Teamwork in Marriage

How good are you and your spouse at functioning as a unit? To what extent does the concept of teamwork figure into the mechanics of your relationship? It’s a question well worth asking. 

The concept of Shared Responsibilityis an important consideration for husbands and wives, and that is why it is included on Focus on the Family’s list of Twelve Traits of a Thriving Marriage. It indicates that couples with vibrant relationships resolve the issue of male and female roles in marriage through collaborative discussions about their particular skills and circumstances and use Scripture as their guide. By talking openly about their expectations and personal preferences, these folks hammer out a God-honoring plan that preserves fairness and equity in the way it divides household tasks and responsibilities. Their goal is to “bear one another’s burdens” (Galatians 6:2) and function as a team

Time and time again we’ve seen that the most successful marriages are those where a husband and wife know how to lean on one another’s strengths. If the woman is better at finances, then she’s in charge of the budget. If the man is better at planning, he maps out family outings, vacations, and family devotions. As on a football squad, each player uses his or her talents and works with the others for the good of the whole team. If one player tries to do it all, the team suffers. If one player insists on playing a position he’s not gifted for, the same thing happens.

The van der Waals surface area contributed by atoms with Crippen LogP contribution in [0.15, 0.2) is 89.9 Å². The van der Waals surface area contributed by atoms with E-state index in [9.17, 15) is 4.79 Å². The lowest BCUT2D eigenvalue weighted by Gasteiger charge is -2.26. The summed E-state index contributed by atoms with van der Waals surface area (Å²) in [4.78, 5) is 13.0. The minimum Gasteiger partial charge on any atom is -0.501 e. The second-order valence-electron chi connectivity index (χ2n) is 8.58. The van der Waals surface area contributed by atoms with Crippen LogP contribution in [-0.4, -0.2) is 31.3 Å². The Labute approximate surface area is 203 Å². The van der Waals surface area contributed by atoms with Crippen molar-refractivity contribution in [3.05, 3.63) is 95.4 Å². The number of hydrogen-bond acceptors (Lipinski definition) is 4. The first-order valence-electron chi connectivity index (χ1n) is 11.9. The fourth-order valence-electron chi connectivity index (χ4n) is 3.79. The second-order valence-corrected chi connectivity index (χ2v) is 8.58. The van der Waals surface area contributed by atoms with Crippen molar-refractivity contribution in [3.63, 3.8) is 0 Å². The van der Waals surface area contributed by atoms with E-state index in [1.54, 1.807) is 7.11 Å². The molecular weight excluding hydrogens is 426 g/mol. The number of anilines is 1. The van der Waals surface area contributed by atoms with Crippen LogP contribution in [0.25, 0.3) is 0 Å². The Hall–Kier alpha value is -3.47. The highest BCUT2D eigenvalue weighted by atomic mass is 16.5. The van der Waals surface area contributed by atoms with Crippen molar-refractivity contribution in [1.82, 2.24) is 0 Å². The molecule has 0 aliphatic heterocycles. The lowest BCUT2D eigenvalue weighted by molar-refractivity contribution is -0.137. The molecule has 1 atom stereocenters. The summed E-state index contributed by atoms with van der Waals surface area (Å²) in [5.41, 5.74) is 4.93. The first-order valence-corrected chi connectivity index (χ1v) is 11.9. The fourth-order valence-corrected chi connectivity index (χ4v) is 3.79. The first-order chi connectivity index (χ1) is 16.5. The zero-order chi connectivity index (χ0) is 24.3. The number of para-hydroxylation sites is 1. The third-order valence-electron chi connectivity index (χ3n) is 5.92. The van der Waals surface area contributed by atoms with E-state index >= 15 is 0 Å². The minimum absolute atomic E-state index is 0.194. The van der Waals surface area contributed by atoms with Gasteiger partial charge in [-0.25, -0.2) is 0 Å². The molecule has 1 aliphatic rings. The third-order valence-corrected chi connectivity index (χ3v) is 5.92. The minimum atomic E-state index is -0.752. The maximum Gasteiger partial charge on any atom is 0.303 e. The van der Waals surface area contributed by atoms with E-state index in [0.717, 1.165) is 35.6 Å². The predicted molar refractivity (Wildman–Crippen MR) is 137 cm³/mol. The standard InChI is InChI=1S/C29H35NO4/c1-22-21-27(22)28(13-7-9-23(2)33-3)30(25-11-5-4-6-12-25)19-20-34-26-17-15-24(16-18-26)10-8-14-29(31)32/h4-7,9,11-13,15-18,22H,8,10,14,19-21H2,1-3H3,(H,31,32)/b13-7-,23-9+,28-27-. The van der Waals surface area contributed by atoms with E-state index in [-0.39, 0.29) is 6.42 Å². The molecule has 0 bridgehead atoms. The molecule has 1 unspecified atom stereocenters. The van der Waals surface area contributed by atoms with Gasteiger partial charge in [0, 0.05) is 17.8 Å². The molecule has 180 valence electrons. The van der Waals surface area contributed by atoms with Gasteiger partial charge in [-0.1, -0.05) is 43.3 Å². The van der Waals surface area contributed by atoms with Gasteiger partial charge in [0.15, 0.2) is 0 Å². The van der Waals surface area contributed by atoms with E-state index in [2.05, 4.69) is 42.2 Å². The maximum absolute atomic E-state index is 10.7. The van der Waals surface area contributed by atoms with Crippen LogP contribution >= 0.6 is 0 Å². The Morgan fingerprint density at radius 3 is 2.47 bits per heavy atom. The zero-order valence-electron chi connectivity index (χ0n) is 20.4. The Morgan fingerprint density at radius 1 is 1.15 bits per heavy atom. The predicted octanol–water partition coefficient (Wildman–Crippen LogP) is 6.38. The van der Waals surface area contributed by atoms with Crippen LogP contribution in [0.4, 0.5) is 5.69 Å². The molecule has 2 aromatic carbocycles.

Here are some guidelines for making decisions that will help you and your partner work together more effectively as a smoothly functioning unit:

  1. Apply sound judgment. God has given the two of you rational minds and the ability to investigate. He expects you to use them in your decision making.
  2. List pros and cons. Sometimes seeing on paper the benefits and drawbacks of possible choices helps to put things in perspective.
  3. Consult God’s Word. When making a decision, study the Bible and see what God has to say on the subject specifically or in principle.
  4. Pray. Many couples find that if both spouses are praying about a decision, God gives them a “peace” about taking one direction over another.
  5. Seek wise counsel. “Pride only breeds quarrels, but wisdom is found in those who take advice” (Proverbs 13:10). Don’t be afraid to talk to other couples, a pastor, or a mentor about your decision. Sometimes others can see things more objectively than you can. This is especially helpful when the two of you have different points of view and can’t seem to agree or compromise.

For more information, visit Focus on the Family’s website and check out our Resource List of Marriage Materials.  In particular, we highly recommend Dr. Emerson Eggerichs’s Love and Respect.  This book can be ordered through Focus on the Family’s Online Store